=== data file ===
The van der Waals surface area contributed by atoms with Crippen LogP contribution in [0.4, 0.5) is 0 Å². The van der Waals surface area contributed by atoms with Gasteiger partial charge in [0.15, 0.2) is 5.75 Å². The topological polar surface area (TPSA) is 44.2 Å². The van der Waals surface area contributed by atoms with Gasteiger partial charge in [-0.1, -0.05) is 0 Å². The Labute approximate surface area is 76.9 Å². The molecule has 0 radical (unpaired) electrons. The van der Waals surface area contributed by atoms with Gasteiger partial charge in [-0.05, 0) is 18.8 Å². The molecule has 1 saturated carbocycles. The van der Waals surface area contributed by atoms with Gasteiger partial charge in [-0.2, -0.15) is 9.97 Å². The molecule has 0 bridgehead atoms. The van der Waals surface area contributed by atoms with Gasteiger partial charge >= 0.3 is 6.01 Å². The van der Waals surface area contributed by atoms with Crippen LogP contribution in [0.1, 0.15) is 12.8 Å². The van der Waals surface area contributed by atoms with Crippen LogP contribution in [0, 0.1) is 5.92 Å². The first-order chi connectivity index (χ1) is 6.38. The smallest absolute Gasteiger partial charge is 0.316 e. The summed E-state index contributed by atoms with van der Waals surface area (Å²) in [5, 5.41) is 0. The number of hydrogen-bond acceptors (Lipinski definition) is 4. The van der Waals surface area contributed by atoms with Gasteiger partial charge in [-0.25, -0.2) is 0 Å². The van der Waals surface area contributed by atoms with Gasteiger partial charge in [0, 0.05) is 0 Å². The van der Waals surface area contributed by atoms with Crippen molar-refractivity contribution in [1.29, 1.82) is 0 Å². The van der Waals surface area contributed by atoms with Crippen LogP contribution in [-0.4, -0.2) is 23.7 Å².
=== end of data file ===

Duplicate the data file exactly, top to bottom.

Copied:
The van der Waals surface area contributed by atoms with Crippen LogP contribution in [0.4, 0.5) is 0 Å². The van der Waals surface area contributed by atoms with Gasteiger partial charge in [0.15, 0.2) is 5.75 Å². The topological polar surface area (TPSA) is 44.2 Å². The van der Waals surface area contributed by atoms with Gasteiger partial charge in [-0.1, -0.05) is 0 Å². The Labute approximate surface area is 76.9 Å². The molecule has 0 radical (unpaired) electrons. The van der Waals surface area contributed by atoms with Gasteiger partial charge in [-0.05, 0) is 18.8 Å². The molecule has 1 saturated carbocycles. The van der Waals surface area contributed by atoms with Gasteiger partial charge in [-0.2, -0.15) is 9.97 Å². The molecule has 0 bridgehead atoms. The van der Waals surface area contributed by atoms with Gasteiger partial charge >= 0.3 is 6.01 Å². The van der Waals surface area contributed by atoms with Crippen LogP contribution in [0.1, 0.15) is 12.8 Å². The van der Waals surface area contributed by atoms with Crippen LogP contribution in [0, 0.1) is 5.92 Å². The first-order chi connectivity index (χ1) is 6.38. The smallest absolute Gasteiger partial charge is 0.316 e. The summed E-state index contributed by atoms with van der Waals surface area (Å²) in [5, 5.41) is 0. The number of hydrogen-bond acceptors (Lipinski definition) is 4. The van der Waals surface area contributed by atoms with Gasteiger partial charge in [-0.25, -0.2) is 0 Å². The van der Waals surface area contributed by atoms with Gasteiger partial charge in [0, 0.05) is 0 Å². The van der Waals surface area contributed by atoms with Crippen molar-refractivity contribution in [1.29, 1.82) is 0 Å². The van der Waals surface area contributed by atoms with Crippen LogP contribution in [-0.4, -0.2) is 23.7 Å².